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Dagestan court acquits Chernovik journalists

New York, May 19, 2011--The Committee to Protect Journalists welcomes today's court ruling in the southern republic of Dagestan, which acquitted Editor Nadira Isayeva and four reporters with the Makhachkala-based independent weekly Chernovik of long-standing, politicized extremism charges

At a final court hearing today, Judge Sharapudin Gadzhiyev declared Isayeva and her colleagues Biyakay Magomedov, Artur Mamayev, Magomed Magomedov, and Timur Mustafayev not guilty of "inciting hatred" and "demeaning the honor of law enforcement officials as a social group"--charges included under the twice-amended anti-extremism legislation that Russian authorities have selectively applied against critics.

Dagestan prosecutors filed charges against Isayeva and her colleagues after Chernovik published in 2008 a series of articles critical of regional police and the Federal Security Service (FSB). In the articles, Isayeva and her colleagues contended that heavy-handed anti-terrorism operations, carried out by the two agencies in Dagestan, have fueled the rise of militant Islam in the region.

"We welcome today's acquittal by the Makhachkala court and congratulate our colleagues with the weekly Chernovik on this important, hard-earned victory," CPJ's Europe and Central Asia Program Coordinator Nina Ognianova said. "This is a rare respite for the media in a region where journalists are often subject to physical violence, even murder in retaliation for their work."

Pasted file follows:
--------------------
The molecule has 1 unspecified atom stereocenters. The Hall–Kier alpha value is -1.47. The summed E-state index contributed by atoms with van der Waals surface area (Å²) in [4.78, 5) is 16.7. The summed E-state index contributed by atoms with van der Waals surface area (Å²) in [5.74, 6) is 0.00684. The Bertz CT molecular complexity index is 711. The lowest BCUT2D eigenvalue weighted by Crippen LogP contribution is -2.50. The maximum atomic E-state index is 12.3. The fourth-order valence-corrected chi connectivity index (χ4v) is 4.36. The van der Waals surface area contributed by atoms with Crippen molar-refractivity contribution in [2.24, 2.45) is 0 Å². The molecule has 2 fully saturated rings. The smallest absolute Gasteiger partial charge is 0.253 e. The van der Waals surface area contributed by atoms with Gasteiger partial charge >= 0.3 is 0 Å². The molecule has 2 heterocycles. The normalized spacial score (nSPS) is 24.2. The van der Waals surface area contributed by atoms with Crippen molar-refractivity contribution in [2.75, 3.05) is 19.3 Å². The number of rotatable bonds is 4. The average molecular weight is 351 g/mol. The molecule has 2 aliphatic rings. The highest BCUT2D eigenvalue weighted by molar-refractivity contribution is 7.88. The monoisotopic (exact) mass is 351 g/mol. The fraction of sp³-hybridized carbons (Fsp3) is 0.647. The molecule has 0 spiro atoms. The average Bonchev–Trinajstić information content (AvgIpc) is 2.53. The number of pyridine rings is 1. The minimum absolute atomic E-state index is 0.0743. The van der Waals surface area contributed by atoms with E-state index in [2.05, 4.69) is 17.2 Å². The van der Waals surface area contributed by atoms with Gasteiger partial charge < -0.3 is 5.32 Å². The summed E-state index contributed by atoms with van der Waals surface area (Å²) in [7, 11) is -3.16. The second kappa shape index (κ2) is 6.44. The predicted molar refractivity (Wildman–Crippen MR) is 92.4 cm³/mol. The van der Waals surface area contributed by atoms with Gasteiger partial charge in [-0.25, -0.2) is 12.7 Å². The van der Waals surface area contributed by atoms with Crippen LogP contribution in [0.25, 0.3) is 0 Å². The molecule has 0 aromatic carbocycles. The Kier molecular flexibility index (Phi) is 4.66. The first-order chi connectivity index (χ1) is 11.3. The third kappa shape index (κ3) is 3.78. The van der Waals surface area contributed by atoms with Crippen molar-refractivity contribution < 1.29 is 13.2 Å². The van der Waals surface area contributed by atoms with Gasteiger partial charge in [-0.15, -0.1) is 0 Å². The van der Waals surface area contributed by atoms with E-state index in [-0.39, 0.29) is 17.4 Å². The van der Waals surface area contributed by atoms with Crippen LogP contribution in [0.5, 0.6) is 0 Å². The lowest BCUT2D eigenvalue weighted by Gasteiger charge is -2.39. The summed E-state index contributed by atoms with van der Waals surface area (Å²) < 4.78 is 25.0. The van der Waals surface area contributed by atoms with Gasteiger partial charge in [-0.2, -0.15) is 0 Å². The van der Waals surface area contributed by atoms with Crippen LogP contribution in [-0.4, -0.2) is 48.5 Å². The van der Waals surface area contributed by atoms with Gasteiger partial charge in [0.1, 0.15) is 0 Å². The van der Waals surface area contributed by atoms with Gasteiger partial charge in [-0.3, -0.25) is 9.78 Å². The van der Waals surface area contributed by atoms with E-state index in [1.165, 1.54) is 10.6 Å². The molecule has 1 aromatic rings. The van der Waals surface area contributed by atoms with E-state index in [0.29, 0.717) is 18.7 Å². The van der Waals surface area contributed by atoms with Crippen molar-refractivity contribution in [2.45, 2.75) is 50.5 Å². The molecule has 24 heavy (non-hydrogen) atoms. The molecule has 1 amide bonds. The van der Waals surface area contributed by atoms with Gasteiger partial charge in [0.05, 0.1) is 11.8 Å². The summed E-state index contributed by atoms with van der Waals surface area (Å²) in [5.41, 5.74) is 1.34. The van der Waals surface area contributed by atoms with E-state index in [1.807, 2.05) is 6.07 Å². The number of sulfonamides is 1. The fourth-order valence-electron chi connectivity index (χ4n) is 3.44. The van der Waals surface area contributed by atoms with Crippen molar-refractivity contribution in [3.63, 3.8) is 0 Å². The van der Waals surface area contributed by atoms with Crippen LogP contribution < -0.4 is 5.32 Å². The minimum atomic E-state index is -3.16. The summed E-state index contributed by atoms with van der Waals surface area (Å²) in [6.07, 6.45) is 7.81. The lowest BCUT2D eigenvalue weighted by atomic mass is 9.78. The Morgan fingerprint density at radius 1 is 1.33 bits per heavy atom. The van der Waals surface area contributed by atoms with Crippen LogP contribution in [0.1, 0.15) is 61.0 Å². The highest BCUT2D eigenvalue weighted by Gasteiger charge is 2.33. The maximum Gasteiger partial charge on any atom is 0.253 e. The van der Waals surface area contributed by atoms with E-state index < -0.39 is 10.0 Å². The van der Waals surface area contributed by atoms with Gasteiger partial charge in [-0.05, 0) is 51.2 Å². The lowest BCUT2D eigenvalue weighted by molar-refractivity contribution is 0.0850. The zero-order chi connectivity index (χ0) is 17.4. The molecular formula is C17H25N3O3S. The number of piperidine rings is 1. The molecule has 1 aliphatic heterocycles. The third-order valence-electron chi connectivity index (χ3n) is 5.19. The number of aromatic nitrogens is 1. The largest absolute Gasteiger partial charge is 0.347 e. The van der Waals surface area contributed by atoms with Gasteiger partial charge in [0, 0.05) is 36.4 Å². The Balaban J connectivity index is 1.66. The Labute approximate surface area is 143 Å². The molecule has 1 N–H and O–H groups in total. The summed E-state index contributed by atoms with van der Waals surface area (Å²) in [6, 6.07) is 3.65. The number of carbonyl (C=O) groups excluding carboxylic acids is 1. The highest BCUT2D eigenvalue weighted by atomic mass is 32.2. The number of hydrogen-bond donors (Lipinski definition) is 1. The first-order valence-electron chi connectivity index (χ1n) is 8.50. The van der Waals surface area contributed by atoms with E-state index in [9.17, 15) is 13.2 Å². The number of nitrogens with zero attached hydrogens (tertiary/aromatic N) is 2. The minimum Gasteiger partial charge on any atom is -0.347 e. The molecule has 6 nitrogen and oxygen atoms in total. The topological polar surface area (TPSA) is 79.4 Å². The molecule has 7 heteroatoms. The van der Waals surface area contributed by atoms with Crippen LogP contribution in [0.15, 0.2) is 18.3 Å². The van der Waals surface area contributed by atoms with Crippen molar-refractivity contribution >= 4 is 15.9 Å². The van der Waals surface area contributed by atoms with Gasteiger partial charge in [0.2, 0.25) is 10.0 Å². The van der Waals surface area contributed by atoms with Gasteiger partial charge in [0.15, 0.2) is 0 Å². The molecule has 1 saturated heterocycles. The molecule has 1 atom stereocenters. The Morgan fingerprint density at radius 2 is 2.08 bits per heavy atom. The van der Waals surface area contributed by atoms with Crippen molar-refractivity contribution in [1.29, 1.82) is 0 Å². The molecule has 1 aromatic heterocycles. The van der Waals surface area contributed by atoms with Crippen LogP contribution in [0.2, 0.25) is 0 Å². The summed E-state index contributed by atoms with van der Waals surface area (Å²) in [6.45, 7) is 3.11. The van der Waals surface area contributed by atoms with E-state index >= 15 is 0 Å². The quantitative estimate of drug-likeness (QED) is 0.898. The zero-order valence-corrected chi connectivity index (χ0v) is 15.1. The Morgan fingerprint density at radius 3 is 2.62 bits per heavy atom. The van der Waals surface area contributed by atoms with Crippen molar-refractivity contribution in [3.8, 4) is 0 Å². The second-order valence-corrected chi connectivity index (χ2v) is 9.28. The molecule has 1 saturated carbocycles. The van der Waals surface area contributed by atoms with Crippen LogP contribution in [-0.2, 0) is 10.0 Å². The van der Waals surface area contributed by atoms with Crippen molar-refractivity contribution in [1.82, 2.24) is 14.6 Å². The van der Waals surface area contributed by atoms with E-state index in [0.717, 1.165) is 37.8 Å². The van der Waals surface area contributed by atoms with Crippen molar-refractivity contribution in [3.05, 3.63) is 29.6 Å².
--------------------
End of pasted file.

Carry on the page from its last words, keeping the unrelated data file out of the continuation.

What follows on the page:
Speaking to CPJ after today's court hearing, Isayeva said she saw the case against her and her colleagues as "a test for the institution of press freedom" in Dagestan. Chernovik's articles had been subjected to numerous government expert analyses on linguistic and psychological over the past three years, in an attempt to determine whether they contained "calls to extremism."

Had Chernovik's journalists been convicted, the four reporters would have faced up to two years in prison while Isayeva would have been subject to a term of up to five years.

In November, in recognition of Isayeva's courage, CPJ awarded her an International Press Freedom Award.

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